The list of challenges confronting many Minnesota students is long and getting longer. Academically, they must choose between schools and classes that best suit their interests, abilities and aspirations. As adolescents, they can use help sorting it all out.

Some students face difficult situations at home and in school that would be daunting for many adults. More than ever, young people need the help, advice and support of school staff.

Many of those duties fall to school guidance counselors, who are charged not only with helping kids set their class schedules but also with assisting students as they explore their high school and postsecondary options. The best counselors help ensure that students are ready for life after high school.

Yet despite the nearly universal acknowledgment of their importance, Minnesota schools remain severely understaffed, with one counselor for every 792 students. That means Minnesota’s public schools have fewer counselors per student than all but two other states, according to the U.S. Department of Education. The average student-to-counselor ratio nationally is about 450 to 1, while the American School Counselor Association recommends a 250-to-1 ratio.

Families can help pick up some of the slack, but students also need school-based assistance to make academic choices and handle issues that affect learning. Some states have better student-to-counselor ratios because they mandate them, but Minnesota has no minimum requirement.

Because of Minnesota’s strong emphasis on local control when it comes to schools, there isn’t much legislative appetite for imposing a statewide requirement. But lawmakers should give serious consideration to a legislative proposal that is expected to be introduced soon that would move districts in the right direction.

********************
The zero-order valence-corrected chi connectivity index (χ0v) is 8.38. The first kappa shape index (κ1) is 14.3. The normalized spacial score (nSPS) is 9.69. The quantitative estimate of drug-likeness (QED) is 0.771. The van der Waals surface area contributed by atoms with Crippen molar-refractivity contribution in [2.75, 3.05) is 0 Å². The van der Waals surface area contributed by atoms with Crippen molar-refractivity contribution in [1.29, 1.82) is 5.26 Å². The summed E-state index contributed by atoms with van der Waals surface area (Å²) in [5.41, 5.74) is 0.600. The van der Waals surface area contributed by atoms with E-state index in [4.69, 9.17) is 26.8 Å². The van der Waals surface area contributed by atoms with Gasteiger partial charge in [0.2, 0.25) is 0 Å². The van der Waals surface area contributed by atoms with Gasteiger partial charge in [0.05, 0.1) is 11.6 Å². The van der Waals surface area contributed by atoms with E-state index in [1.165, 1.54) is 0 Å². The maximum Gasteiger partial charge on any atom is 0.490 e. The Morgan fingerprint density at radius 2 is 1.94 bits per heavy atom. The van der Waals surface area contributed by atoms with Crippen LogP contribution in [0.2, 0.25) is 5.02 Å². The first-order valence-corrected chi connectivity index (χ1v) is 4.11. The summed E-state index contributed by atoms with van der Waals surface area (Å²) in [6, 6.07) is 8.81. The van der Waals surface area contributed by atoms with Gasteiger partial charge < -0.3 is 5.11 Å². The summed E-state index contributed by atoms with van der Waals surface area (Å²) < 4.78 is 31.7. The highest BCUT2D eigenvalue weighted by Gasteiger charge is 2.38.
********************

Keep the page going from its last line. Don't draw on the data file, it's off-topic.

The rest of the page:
Sen. Susan Kent, DFL-Woodbury, is working on a bill that would have the state pay for half the cost of additional counselors when school districts pay for the other half.

The program would be voluntary, and it would give schools some additional funding to hire guidance counselors, social workers, psychologists, chemical dependency counselors and nurses. Schools face many budget needs, however, and to make sure there is statewide participation, the Legislature should consider picking up a larger share of the cost. A state share of 75 percent, for example, would likely lead to more hiring.

In addition to hiring staff, Minnesota schools can improve student support through participation in the training program Positive Behavioral Interventions and Supports (PBIS) — a data-driven and educational set of practices ensuring that all students, staff and families are working from the same playbook when it comes to positive behavior and academic achievement.

Nearly a quarter of all state schools have received PBIS training and put together individual school plans that include about 250,000 students.

From 2010-12, PBIS schools experienced a 20 percent reduction in disciplinary actions for students. In his recently proposed budget, Gov. Mark Dayton is recommending an additional $5 million to expand PBIS training to more schools.

In addition, school leaders can apply for grants from the state Department of Human Services and work with county workers to provide counseling and other supportive services for students.

Dayton has cited the counselor shortage as a key weakness in public education in Minnesota. And in proposing additional classroom funding, he has emphasized that more in-school support is needed to help students prepare for college and the workforce.

Kent’s bill — along with the additional state funding — could help convince school leaders to make counselors a priority.

“Counseling is seen as an extra layer, a luxury,” Mandy Savitz-Romer, a senior lecturer at the Harvard Graduate School of Education who studies school counseling, told the New York Times last month. “If I’m a school leader and I’m trying to lower class size, what’s 50 more kids on your caseload?”